Supreme Court Restrictions on Political Party Spending Dilute First Amendment, ACLU Says

June 25, 2001 12:00 am

Media Contact
125 Broad Street
18th Floor
New York, NY 10004
United States


NEW YORK –The Supreme Court has watered down both the First Amendment and the traditional role of parties in our political system, the American Civil Liberties Union said today.

The Court’s ruling in FEC v. Colorado Republican Federal Campaign Committee, No. 00-191, restricts the ability of political parties to coordinate spending with their chosen candidates.

“After today’s ruling, the parties can spend limitless sums on independent political expenditures but are sharply limited in the amount they can spend on coordinated political expenditures,” said ACLU Legal Director Steven R. Shapiro.

“The only way the government will be able to distinguish the two,” he added, ” is by increased efforts to monitor communications between the parties and their candidates. That prospect can and should set off serious First Amendment alarms.”

By restricting coordinated expenditures, (i.e., campaign expenditures coordinated between a party and its candidate), the Court has driven an unnecessary wedge between parties and candidates without significantly advancing the cause of campaign finance reform, Shapiro said.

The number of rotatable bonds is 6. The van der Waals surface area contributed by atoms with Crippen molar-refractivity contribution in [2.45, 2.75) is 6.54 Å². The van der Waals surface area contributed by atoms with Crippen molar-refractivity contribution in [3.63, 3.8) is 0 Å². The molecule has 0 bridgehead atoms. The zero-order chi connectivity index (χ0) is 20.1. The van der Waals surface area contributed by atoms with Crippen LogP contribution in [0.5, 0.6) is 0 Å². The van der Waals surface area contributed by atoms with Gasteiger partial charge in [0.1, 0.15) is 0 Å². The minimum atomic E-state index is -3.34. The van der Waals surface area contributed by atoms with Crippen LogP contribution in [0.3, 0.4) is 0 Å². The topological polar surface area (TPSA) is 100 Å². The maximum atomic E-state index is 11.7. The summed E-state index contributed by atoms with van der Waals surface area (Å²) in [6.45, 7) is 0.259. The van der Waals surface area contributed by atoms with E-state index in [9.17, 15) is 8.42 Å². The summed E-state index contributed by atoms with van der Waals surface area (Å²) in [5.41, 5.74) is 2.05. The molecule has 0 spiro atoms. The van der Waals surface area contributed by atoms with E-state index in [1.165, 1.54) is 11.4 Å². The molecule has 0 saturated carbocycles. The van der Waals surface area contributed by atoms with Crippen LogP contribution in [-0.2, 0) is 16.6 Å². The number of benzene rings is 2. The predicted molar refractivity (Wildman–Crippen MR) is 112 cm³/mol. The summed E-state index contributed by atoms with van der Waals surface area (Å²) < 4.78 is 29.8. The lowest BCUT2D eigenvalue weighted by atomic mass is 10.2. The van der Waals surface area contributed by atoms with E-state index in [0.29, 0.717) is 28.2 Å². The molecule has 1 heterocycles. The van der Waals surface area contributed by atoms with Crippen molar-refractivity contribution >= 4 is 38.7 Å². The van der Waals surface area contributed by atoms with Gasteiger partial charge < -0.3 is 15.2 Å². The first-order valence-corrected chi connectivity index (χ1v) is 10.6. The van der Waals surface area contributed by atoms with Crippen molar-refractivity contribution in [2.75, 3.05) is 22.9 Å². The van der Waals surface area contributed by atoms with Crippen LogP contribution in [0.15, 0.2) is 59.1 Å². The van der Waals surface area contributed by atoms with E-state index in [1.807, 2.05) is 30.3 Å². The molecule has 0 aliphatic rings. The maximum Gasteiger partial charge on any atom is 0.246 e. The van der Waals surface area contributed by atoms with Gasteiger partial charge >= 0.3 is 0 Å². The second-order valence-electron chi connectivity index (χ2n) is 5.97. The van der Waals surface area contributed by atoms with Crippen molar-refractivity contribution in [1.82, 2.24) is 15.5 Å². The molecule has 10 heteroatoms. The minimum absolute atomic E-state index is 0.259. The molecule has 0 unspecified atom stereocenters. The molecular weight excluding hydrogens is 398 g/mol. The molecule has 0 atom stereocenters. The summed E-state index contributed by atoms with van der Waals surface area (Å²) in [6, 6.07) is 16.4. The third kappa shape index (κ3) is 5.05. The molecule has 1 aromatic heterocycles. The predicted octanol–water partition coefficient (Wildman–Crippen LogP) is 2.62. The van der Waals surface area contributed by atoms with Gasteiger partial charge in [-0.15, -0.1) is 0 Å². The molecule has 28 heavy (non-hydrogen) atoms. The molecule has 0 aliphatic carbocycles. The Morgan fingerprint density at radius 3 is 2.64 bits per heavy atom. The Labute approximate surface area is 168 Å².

The Court’s ruling, however, has no direct bearing on the constitutionally suspect provisions contained in pending McCain-Feingold campaign finance reform legislation, according to Laura W. Murphy, Director of the ACLU’s Washington National Office.

“Today’s decision says nothing about soft money or about the unconstitutional issue advocacy restrictions that the Senate included in the McCain-Feingold bill such as the ban on corporate and union contributions to parties,” Murphy said.

“Given the inconsistent opinions of the Supreme Court on the issue of soft money, Congress should stop undermining the First Amendment by imposing limits, limits and more limits and instead support full and fair public financing for federal elections,”she said.

“If nothing else, the experience of the last 30 years should have been enough to convince everyone that more limits will not work.”

The case is Federal Election Commission v. Colorado Republican Federal Campaign Committee, 00-191.

The decision is online at

Every month, you'll receive regular roundups of the most important civil rights and civil liberties developments. Remember: a well-informed citizenry is the best defense against tyranny.

Learn More About the Issues in This Press Release